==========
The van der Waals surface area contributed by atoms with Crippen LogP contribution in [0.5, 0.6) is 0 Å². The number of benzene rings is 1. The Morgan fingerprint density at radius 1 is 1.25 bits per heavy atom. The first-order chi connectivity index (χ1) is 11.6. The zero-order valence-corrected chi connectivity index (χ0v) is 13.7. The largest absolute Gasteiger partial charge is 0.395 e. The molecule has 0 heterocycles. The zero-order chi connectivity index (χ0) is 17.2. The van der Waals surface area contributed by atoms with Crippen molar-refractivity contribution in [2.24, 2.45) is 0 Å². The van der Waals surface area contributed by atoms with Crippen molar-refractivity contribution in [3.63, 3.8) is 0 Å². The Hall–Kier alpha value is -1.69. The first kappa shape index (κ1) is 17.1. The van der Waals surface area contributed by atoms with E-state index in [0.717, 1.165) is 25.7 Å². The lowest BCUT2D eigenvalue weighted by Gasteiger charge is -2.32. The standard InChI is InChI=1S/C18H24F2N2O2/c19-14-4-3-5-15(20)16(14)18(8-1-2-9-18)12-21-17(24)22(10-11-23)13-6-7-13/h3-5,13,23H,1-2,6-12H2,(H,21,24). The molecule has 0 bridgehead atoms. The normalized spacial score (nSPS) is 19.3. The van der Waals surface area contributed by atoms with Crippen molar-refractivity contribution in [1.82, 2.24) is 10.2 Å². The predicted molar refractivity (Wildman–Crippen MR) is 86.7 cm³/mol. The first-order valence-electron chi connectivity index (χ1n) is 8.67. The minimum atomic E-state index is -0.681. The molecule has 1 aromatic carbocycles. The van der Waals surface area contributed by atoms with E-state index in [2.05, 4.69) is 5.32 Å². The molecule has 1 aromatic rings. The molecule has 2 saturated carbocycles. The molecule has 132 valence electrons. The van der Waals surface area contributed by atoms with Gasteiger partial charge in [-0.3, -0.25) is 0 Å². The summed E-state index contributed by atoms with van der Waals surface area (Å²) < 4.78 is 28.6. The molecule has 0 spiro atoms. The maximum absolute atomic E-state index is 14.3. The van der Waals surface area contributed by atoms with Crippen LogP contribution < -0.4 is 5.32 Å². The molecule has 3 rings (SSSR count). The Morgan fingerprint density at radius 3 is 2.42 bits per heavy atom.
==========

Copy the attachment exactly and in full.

The van der Waals surface area contributed by atoms with Crippen LogP contribution in [0.5, 0.6) is 0 Å². The number of benzene rings is 1. The Morgan fingerprint density at radius 1 is 1.25 bits per heavy atom. The first-order chi connectivity index (χ1) is 11.6. The zero-order valence-corrected chi connectivity index (χ0v) is 13.7. The largest absolute Gasteiger partial charge is 0.395 e. The molecule has 0 heterocycles. The zero-order chi connectivity index (χ0) is 17.2. The van der Waals surface area contributed by atoms with Crippen molar-refractivity contribution in [2.24, 2.45) is 0 Å². The van der Waals surface area contributed by atoms with Crippen molar-refractivity contribution in [3.63, 3.8) is 0 Å². The Hall–Kier alpha value is -1.69. The first kappa shape index (κ1) is 17.1. The van der Waals surface area contributed by atoms with E-state index in [0.717, 1.165) is 25.7 Å². The lowest BCUT2D eigenvalue weighted by Gasteiger charge is -2.32. The standard InChI is InChI=1S/C18H24F2N2O2/c19-14-4-3-5-15(20)16(14)18(8-1-2-9-18)12-21-17(24)22(10-11-23)13-6-7-13/h3-5,13,23H,1-2,6-12H2,(H,21,24). The molecule has 0 bridgehead atoms. The normalized spacial score (nSPS) is 19.3. The van der Waals surface area contributed by atoms with Crippen molar-refractivity contribution in [1.82, 2.24) is 10.2 Å². The predicted molar refractivity (Wildman–Crippen MR) is 86.7 cm³/mol. The first-order valence-electron chi connectivity index (χ1n) is 8.67. The minimum atomic E-state index is -0.681. The molecule has 1 aromatic carbocycles. The van der Waals surface area contributed by atoms with E-state index in [2.05, 4.69) is 5.32 Å². The molecule has 1 aromatic rings. The molecule has 2 saturated carbocycles. The molecule has 132 valence electrons. The van der Waals surface area contributed by atoms with Gasteiger partial charge in [-0.3, -0.25) is 0 Å². The summed E-state index contributed by atoms with van der Waals surface area (Å²) < 4.78 is 28.6. The molecule has 0 spiro atoms. The maximum absolute atomic E-state index is 14.3. The van der Waals surface area contributed by atoms with Crippen LogP contribution < -0.4 is 5.32 Å². The molecule has 3 rings (SSSR count). The Morgan fingerprint density at radius 3 is 2.42 bits per heavy atom.